Modern Institutionalists, Quasi – Institutionalists and Neo Institutionalists

Institutionalists from the turn of the century to the 1930s played a more significant role in economics than do contemporary institutionalists, because the former were involved in implementing significant policy changes in the U.S. economy. Except for Marxists, the institutionalists have the longest history as a nonmainstream heterodox American school of economic thinking. In Chapter 12 we introduced the three central figures among the institutionalists of the early twentieth century: Thorstein Veblen, Wesley C. Mitchell, and John R. Commons. They spawned a school of thought, persisting until the present day, that has influenced a wide variety of heterodox economists. Consequently, the label "institutionalist" often extends far beyond describing the followers of these three. For this reason, we have divided our description of institutionalists into three sections: (1) traditional institutionalist economists in the tradition of Veblen, Mitchell, and Commons; (2) what we call the quasi-institutionalists— writers whose ideas resemble those of the institutionalists but who are too iconoclastic to fit the traditional institutionalist mold; and (3) neoinstitutional-ists—economists who write in a neoclassical choice-theoretic tradition but who believe that institutions must be far better integrated into current practice than is currently done, both in theory and in practical applications of theory.

Traditional Institutionalist Followers of Veblen, Mitchell, and Commons

American institutionalism reached its peak in the late 1920s and early 1930s, but by the late 1930s it had already begun to wane. In his Theory of Economic Progress (1944), Clarence Ayres described the victory of the neoclassical over the institutionalist approach as complete. Since that time institutionalists have been outside the discipline: they are merely given credit for having called attention to important matters that economists should not overlook but that lie outside the scope of economic analysis.

It is important to recognize that being outside the scope of modern economic analysis does not necessarily make the institutionalists wrong. As we discussed in the introductory chapter, mainstream is not to be equated with right. Institu­tionalists forcefully argue that interactions between economic, cultural, and sociological issues are too great to warrant the isolated focus on economic forces that constitutes the thrust of much modern economic thought. In assessing mainstream economics, they would agree with Kenneth Boulding, who called neoclassical economics the celestial mechanics of a nonexistent world, and they would argue that much of the work in modern economics is elaborate game-play­ing.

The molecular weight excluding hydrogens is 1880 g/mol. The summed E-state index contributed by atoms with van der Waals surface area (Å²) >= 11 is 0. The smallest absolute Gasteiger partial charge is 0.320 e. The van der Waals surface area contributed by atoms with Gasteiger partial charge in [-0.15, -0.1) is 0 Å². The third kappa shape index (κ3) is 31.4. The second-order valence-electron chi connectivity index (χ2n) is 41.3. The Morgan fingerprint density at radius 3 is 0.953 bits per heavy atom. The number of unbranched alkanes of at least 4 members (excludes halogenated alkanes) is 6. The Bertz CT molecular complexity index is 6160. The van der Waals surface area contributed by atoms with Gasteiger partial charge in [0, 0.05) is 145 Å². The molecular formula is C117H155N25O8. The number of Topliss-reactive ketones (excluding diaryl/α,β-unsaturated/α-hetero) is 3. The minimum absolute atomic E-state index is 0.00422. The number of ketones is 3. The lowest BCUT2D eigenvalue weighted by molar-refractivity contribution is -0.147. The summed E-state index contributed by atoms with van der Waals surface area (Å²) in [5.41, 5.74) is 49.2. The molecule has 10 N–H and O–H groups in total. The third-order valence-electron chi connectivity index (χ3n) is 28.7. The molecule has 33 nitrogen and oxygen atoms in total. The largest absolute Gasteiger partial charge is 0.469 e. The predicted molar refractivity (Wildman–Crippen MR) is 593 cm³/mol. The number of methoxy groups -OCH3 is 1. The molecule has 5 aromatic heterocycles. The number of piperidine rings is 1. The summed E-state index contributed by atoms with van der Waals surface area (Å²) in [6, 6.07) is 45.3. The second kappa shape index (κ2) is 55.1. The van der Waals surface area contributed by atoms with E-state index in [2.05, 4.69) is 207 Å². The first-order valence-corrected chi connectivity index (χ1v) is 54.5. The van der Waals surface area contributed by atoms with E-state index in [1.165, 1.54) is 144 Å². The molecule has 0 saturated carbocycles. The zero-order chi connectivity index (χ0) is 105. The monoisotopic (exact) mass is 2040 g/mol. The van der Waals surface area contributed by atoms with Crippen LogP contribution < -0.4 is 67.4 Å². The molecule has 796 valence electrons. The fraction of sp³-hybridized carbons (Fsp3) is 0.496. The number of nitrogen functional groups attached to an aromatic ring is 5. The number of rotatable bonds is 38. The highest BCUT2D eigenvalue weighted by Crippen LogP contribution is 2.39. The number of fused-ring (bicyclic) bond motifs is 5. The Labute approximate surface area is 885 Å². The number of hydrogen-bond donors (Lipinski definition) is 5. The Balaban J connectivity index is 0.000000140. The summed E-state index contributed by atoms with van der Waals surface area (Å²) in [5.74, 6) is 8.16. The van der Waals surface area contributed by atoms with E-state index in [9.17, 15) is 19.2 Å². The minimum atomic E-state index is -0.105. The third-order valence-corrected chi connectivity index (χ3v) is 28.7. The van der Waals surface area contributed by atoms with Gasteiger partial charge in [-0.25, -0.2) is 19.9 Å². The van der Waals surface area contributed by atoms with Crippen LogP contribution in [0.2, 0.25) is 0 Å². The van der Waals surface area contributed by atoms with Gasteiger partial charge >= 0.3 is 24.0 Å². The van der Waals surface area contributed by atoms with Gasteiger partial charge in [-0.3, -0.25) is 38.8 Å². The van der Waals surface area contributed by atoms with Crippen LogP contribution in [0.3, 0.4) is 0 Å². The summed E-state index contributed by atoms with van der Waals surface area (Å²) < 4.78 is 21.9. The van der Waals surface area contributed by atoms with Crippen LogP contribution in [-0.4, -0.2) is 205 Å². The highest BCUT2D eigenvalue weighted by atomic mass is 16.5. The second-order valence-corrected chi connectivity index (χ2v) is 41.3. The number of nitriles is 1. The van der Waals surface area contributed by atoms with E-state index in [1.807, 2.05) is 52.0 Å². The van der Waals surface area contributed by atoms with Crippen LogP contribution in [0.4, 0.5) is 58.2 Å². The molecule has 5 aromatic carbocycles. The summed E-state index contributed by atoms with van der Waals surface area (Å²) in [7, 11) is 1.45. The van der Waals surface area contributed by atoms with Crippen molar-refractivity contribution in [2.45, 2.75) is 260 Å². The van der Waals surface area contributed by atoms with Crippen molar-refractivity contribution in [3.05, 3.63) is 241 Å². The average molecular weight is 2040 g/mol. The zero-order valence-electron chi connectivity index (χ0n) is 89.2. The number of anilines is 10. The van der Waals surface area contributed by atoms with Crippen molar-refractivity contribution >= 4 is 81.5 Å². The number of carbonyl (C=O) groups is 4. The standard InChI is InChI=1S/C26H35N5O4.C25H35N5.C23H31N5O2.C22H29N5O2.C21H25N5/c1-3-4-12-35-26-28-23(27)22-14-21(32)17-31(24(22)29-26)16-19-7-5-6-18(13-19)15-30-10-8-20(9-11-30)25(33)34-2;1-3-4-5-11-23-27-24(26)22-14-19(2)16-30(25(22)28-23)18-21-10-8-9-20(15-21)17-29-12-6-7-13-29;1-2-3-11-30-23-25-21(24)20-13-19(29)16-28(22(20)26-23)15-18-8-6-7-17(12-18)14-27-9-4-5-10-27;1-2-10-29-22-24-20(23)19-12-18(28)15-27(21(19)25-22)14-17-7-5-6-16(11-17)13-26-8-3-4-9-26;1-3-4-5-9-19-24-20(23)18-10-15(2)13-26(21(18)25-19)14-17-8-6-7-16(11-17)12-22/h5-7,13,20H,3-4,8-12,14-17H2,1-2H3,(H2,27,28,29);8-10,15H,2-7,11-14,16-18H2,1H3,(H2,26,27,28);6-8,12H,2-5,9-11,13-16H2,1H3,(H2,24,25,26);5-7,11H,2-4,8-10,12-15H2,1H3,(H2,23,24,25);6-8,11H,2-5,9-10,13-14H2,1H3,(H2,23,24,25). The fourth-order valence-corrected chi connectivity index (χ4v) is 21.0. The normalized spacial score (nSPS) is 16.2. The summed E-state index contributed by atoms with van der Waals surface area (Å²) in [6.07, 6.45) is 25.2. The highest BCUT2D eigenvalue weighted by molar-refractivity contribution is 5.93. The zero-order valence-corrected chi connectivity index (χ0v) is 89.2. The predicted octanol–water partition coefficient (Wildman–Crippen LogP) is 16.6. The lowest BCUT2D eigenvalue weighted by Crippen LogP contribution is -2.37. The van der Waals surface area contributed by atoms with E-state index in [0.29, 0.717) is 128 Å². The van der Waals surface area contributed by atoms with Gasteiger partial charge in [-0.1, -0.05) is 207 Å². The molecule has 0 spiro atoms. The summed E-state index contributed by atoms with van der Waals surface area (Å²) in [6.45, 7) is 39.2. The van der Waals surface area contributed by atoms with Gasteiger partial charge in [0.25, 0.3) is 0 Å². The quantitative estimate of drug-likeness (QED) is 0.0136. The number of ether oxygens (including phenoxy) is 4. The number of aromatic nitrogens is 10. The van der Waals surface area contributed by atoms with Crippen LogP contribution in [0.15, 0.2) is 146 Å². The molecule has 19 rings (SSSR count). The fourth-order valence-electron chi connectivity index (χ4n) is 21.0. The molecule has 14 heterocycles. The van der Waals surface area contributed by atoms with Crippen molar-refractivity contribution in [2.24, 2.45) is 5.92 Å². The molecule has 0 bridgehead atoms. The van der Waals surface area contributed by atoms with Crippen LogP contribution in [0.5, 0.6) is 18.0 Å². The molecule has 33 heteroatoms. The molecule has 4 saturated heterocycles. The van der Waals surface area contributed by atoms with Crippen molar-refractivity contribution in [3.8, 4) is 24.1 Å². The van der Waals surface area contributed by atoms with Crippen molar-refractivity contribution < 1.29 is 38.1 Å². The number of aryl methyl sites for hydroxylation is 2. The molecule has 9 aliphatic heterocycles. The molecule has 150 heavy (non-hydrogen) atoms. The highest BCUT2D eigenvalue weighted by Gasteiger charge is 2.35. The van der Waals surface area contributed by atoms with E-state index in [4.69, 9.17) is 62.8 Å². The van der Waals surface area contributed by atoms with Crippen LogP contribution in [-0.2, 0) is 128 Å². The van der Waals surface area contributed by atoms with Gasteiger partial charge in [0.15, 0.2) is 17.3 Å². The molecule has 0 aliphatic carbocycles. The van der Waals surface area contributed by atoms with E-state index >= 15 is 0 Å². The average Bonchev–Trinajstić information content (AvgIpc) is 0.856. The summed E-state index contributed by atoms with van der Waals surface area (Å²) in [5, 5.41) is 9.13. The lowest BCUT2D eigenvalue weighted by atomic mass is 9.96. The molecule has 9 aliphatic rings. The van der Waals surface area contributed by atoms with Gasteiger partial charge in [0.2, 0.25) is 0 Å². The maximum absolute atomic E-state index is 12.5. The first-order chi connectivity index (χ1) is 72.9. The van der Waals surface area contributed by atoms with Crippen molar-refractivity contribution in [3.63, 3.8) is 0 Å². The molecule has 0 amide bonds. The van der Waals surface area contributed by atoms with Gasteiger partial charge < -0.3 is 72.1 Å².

The University of Wisconsin, once the haven of thoroughgoing institutional­ism, now offers an otherwise mainstream curriculum whose prime vestige of institutionalism is its strong focus on empirical research and on the complexity approach to problems. Most modern institutionalists continue to draw chiefly on Veblen, Mitchell, and Commons and express their ideas in the journal of Economic Issues. Although they persist in opposing mainstream economics, for the most part they have been little heeded by the mainstream. Of the leaders of institutionalist thought in post-World War II America (e.g., Allan Gruchy, Wallace Peterson, and Clarence Ayres), none has achieved the preeminence of these earlier figures, no doubt partially because their views are chiefly elabora­tions of those of the earlier institutionalists. We will briefly examine the views of Clarence E. Ayres (1891-1972) as an example of post-Veblen-Commons-Mitchell institutionalists.

Ayres has been the most visible of the institutionalists in post-World War II America. He spent most of his academic life at the University of Texas at Austin, which became the main source of institutionally trained economists after the University of Wisconsin moved into the mainstream. In his most important book, The Theory of Economic Progress (1944), Ayres accepted and elaborated the basic dichotomy between technological employments and ceremonial activities that permeates much of Veblen's work. Providing examples from cultural anthropol­ogy to illustrate that much of business activity was comparable to the totem and taboo behavior of technologically ignorant societies, he was able to distinguish between those matter-of-fact technological activities that furthered what he termed the "life process" and those that hindered achievement of "full produc­tion." Ayres also strongly stressed the Veblenian view that economics, with its fixation on equilibrium, was a nonevolutionary science and that the static neoclassical framework needed to be replaced by an evolutionary dynamic one. Borrowing from various fields in the social sciences, he valiantly struggled to incorporate the concept of "instrumental value," expounded by the American philosopher John Dewey, into economics. Marc Tool (1921- ), a modern institutionalist, has continued to follow this avenue of Ayresian theory.

Heterodox schools, as we have noted, are often at odds with one another. For example, Ayres criticized the Austrian theory of capital as put forth by Bohm-Bawerk. On the other hand, Keynesian ideas were accepted by Ayres largely because an element of underconsumption notions runs throughout his own macroeconomic theory. A number of other institutionalists continue in the lineage of Veblen-Ayres.